Left out, left behind and left unheard

Jessica Clemons, Staff Writer

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Students, faculty and community members gathered on April 13 to read and perform pieces about being a “voice from the left”, a marginalized group of individuals that are neglected and misunderstood.

Being a “voice from the left” is simply being mistreated, misunderstood and misrepresented in society and in the community. Communications Professor Sakeenah Gallardo, who hosted the event, felt these students and community members needed to be properly recognized and fully understood. Gallardo said, “They are left out of conversations, they are left out of laws being changed. They are left out of laws being made. These voices need to be heard because as you see, we make up the masses.”  

Students spoke about being Asian, African American, Muslim and Mexican as well as having a mental disability, having a different sexual orientation, a physical disability, homelessness and being a woman.

Communications Professor Sakeenah Gallardo, who hosted the event, felt these students and community members needed to be properly recognized and fully understood. Gallardo said, “They are left out of conversations, they are left out of laws being changed. They are left out of laws being made. These voices need to be heard because as you see, we make up the masses.”

Students who spoke were past and current students of Professor Gallardo, from her oral interpretation and advanced oral communications classes. The students were only given two weeks to prepare their speeches and performances. Some spoke of their own personal experiences and some read works of others they felt represented their experience being a voice from the left.

Jeff McKennie, one of the student speakers, spoke about being black and the expectations that accompany it. He stated “What you heard is that black is evil, ball is life, a hood rat doesn’t mean a ghetto rodent but you still wouldn’t mess with one, fathers are nonexistent in black communities and two parent households are as rare as black presidents.” McKennie also said, “There’s one thing I know, is where I’m from and what I’m capable of. I am the greatest and I know that, I am the greatest and I own that.”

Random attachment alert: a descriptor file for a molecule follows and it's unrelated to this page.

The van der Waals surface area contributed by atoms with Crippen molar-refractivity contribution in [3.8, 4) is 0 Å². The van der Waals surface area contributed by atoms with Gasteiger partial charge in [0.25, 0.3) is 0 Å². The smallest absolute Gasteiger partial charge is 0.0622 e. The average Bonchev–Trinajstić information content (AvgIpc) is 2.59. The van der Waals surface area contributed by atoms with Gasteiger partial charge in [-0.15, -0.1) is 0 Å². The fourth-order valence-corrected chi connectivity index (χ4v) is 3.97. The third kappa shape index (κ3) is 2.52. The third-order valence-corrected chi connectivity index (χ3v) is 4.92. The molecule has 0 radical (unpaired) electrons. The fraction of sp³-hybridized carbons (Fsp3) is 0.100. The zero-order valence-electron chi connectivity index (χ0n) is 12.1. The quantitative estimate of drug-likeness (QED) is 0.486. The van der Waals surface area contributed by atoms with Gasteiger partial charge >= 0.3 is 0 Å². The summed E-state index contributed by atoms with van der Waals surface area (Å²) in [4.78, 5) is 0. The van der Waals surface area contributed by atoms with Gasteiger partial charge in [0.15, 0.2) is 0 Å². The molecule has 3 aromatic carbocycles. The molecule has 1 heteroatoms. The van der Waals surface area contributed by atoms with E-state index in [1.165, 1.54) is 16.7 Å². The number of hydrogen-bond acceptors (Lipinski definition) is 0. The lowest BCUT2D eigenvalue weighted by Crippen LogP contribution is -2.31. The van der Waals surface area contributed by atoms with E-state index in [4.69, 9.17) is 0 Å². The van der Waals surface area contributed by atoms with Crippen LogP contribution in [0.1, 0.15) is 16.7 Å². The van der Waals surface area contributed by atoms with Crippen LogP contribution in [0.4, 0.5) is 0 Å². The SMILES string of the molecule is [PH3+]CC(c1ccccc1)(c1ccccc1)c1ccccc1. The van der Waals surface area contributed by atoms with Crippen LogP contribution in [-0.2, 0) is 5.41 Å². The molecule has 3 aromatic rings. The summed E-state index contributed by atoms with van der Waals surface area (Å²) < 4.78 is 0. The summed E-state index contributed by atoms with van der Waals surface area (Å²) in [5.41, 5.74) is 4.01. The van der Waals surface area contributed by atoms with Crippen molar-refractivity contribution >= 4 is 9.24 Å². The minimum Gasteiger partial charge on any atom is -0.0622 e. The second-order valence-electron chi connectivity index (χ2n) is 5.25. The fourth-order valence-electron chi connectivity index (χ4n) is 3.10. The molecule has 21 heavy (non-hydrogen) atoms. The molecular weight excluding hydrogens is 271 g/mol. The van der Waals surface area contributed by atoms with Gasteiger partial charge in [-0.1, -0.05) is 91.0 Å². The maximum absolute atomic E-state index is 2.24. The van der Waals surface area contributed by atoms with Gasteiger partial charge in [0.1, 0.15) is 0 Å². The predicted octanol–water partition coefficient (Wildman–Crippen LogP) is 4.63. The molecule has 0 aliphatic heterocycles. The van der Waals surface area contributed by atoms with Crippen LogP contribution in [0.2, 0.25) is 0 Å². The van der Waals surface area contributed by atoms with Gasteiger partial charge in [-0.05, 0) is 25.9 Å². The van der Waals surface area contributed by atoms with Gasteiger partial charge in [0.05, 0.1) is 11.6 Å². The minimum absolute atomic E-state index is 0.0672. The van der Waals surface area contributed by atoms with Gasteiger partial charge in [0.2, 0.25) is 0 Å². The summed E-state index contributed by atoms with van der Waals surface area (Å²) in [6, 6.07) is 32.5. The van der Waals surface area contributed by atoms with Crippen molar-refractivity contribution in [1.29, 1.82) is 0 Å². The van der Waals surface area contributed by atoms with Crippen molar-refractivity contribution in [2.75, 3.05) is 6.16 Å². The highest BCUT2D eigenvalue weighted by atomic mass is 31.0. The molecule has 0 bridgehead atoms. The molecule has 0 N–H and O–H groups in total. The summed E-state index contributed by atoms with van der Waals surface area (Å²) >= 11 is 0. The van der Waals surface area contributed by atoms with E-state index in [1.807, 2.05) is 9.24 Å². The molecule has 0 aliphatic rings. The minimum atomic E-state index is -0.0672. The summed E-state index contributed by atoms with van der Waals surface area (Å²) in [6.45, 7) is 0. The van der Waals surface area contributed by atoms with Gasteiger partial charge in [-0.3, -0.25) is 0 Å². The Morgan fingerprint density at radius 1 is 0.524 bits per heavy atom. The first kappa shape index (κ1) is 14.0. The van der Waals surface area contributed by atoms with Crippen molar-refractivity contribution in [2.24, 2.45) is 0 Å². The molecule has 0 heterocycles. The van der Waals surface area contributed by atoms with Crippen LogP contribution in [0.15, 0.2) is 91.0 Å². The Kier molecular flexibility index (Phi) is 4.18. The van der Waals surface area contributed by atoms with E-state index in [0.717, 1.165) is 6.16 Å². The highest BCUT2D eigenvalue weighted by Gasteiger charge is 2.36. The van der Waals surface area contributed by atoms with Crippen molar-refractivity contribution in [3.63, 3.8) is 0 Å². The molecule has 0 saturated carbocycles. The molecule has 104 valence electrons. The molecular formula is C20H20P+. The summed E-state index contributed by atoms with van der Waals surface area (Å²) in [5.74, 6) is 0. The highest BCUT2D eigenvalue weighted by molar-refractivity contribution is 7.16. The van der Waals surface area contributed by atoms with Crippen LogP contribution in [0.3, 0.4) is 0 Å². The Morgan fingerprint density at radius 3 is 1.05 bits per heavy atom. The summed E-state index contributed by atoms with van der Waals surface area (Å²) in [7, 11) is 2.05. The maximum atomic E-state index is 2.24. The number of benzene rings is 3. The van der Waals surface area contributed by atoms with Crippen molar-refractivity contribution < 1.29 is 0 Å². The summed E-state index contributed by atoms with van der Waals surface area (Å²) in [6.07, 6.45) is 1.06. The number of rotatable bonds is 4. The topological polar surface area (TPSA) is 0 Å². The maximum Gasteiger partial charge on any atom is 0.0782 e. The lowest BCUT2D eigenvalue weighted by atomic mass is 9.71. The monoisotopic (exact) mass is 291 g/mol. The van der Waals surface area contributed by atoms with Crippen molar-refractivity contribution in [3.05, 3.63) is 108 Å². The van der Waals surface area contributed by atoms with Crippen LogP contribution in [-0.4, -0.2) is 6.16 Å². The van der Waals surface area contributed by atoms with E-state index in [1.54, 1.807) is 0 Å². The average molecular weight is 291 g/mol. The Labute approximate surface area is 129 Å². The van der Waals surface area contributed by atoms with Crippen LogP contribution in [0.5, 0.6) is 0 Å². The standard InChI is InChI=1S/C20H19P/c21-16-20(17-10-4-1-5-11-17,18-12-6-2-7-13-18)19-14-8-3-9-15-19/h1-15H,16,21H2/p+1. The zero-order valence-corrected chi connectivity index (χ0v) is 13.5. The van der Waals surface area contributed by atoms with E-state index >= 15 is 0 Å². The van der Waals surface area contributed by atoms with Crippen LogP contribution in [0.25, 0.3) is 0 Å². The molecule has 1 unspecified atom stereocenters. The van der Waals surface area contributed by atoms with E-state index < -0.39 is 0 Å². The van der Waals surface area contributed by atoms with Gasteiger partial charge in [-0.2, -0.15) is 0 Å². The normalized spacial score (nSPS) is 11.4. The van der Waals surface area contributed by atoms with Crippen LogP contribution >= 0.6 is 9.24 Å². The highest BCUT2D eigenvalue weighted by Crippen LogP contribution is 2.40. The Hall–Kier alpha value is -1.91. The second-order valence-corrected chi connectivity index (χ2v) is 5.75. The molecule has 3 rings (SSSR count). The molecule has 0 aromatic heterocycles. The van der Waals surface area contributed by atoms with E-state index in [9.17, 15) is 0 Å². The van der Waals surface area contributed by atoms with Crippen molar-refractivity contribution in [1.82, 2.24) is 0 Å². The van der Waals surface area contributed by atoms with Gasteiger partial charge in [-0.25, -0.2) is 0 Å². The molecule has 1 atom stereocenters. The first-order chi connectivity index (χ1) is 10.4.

Professor Gallardo also performed a segment from the book “For Colored Girls”, exhibiting a raw emotion that represented how she feels about being a voice from the left.

After the presentations professor Gallardo asked the audience to stand if they were a voice from the left or knew someone who is in a marginalized group. Professor Gallardo said, “if you are a woman, stand. If you are a person of color, stand up. If you know someone, or you have ever lived on the wrong side of the track, stand.” After a few minutes, every single person in the room was standing, applauding the speakers and each other for their courage and beautiful representation of voices from the left.

Gallardo felt this event was successful because of the audience’s reactions. She said, “We want you to feel agitated, we want you to feel that you can do something, that you are part of the change.”

Some students and community members individually stood to talk about how they felt about the performances, some mentioned that it did in fact change their perspective, being knowledgeable about the people you walk the halls with to light.

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Left out, left behind and left unheard